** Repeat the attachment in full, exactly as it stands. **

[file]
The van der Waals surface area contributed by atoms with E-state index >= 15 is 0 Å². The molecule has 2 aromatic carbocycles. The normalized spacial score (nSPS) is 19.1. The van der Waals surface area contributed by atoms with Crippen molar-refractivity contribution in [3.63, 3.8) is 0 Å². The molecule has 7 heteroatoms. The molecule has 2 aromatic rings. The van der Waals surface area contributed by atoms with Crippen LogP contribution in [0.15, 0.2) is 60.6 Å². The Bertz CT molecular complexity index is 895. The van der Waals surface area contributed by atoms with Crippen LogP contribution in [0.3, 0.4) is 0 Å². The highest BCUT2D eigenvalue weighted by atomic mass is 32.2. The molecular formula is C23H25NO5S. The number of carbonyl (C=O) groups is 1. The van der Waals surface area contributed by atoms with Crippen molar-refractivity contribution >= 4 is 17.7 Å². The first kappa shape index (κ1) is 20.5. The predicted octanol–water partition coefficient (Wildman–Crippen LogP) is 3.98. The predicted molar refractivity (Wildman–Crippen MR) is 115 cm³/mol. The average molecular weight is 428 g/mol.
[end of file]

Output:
The van der Waals surface area contributed by atoms with E-state index >= 15 is 0 Å². The molecule has 2 aromatic carbocycles. The normalized spacial score (nSPS) is 19.1. The van der Waals surface area contributed by atoms with Crippen molar-refractivity contribution in [3.63, 3.8) is 0 Å². The molecule has 7 heteroatoms. The molecule has 2 aromatic rings. The van der Waals surface area contributed by atoms with Crippen LogP contribution in [0.15, 0.2) is 60.6 Å². The Bertz CT molecular complexity index is 895. The van der Waals surface area contributed by atoms with Crippen LogP contribution in [0.3, 0.4) is 0 Å². The highest BCUT2D eigenvalue weighted by atomic mass is 32.2. The molecular formula is C23H25NO5S. The number of carbonyl (C=O) groups is 1. The van der Waals surface area contributed by atoms with Crippen molar-refractivity contribution >= 4 is 17.7 Å². The first kappa shape index (κ1) is 20.5. The predicted octanol–water partition coefficient (Wildman–Crippen LogP) is 3.98. The predicted molar refractivity (Wildman–Crippen MR) is 115 cm³/mol. The average molecular weight is 428 g/mol.